- POLITICS & GOVERNMENT
Child-rearing benefit system for non-regular workers to be created to tackle low birth rate
14:56 JST, January 9, 2023
To tackle the country’s low birth rate, the government and ruling parties have begun coordinating views to create a child-rearing support system for non-regular workers.
Through raising the sum of per capita monthly premiums of social insurance programs — pension, medical, nursing care and unemployment insurance — by a few hundred yen, the idea is to establish a system designed to support child-rearing by all generations, said several sources from the government and ruling parties.
The government is considering submitting a bill to the ordinary Diet session in 2024 so as to introduce the system in the fiscal year starting that April.
Prime Minister Fumio Kishida set up on Friday a council of relevant ministries and agencies, chaired by Masanobu Ogura, state minister for dealing with the low birth rate, and instructed them to begin studying measures to tackle the issue “on an unprecedented level.”
“There are various kinds of insurance, including unemployment insurance and medical insurance,” Kishida said during an NHK TV program that aired Sunday. “We have to think about various financial resources and budgets, including what these various types of social insurance should encompass.”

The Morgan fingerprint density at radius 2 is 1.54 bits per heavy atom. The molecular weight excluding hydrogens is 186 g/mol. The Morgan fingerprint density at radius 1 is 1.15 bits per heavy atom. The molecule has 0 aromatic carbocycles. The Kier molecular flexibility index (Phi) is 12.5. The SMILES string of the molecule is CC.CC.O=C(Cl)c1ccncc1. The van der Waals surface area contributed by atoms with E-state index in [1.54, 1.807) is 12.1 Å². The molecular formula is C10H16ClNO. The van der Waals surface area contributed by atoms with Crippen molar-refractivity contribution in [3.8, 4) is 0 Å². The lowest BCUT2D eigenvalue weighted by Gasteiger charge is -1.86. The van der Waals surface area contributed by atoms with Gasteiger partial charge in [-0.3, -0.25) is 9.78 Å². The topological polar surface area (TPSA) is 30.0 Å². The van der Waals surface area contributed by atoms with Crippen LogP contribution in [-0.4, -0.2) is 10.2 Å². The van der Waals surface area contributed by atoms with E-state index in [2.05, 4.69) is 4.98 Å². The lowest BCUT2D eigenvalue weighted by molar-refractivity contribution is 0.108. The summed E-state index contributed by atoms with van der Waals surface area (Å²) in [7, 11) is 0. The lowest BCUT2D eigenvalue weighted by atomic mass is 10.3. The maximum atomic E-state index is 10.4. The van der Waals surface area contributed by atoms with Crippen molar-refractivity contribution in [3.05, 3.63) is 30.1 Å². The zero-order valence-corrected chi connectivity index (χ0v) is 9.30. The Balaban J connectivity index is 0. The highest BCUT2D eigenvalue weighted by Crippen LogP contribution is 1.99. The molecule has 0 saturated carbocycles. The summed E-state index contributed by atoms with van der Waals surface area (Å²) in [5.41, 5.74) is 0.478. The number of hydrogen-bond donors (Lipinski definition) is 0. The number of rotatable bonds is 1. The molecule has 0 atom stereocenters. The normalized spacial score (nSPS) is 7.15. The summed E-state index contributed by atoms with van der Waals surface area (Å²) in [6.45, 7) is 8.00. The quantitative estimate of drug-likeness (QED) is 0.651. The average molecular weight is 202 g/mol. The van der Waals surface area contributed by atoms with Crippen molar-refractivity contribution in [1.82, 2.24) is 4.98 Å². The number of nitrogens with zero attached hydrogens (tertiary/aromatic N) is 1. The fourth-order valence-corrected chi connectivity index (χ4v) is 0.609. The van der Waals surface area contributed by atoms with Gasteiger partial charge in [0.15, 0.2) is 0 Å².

He added, “We will have relevant policies reorganized first.”
The new benefits system will cover workers who currently do not receive adequate support, including those who use a program of shorter working hours after childcare leave, non-regular workers who are not entitled to take child-rearing leave, and people who are self-employed. The new system is expected to be included in the discussion items that are to be compiled by the end of March by the newly established council.
To realize the new program, stable financial resources to the tune of several hundred billion yen up to ¥1 trillion must be secured annually, depending on the amount of benefit to be provided. For example, the maximum amount of childcare leave benefits is currently about ¥300,000 per month.
In most cases, social insurance premiums are split equally between workers and their employers. Such matters as the range of increases in social insurance premiums will be worked out in the future. The focus now will be on how to gain the understanding of those who have no children, those who have finished child-rearing, and the business community.
One of the proposals under consideration is to have the contributions be placed under the jurisdiction of the child and family agency, which is to be established in April, and be reserved in the child and child-rearing support account of the special account for pension funds.
In the Basic Policy on Economic and Fiscal Management and Reform, which is to be adopted by the Cabinet in June, Kishida intends to lay out a road map for doubling the child-related budget. The measures to secure related budgets are expected to include social insurance contributions, but the increase in child-support allowances, which Kishida has been eager to realize, will require additional financial resources in the trillions of yen.
As for these allowances, the government and the ruling parties have floated the idea of easing income limits, increasing allowances for households with many children and expanding the scope of those eligible to receive them.
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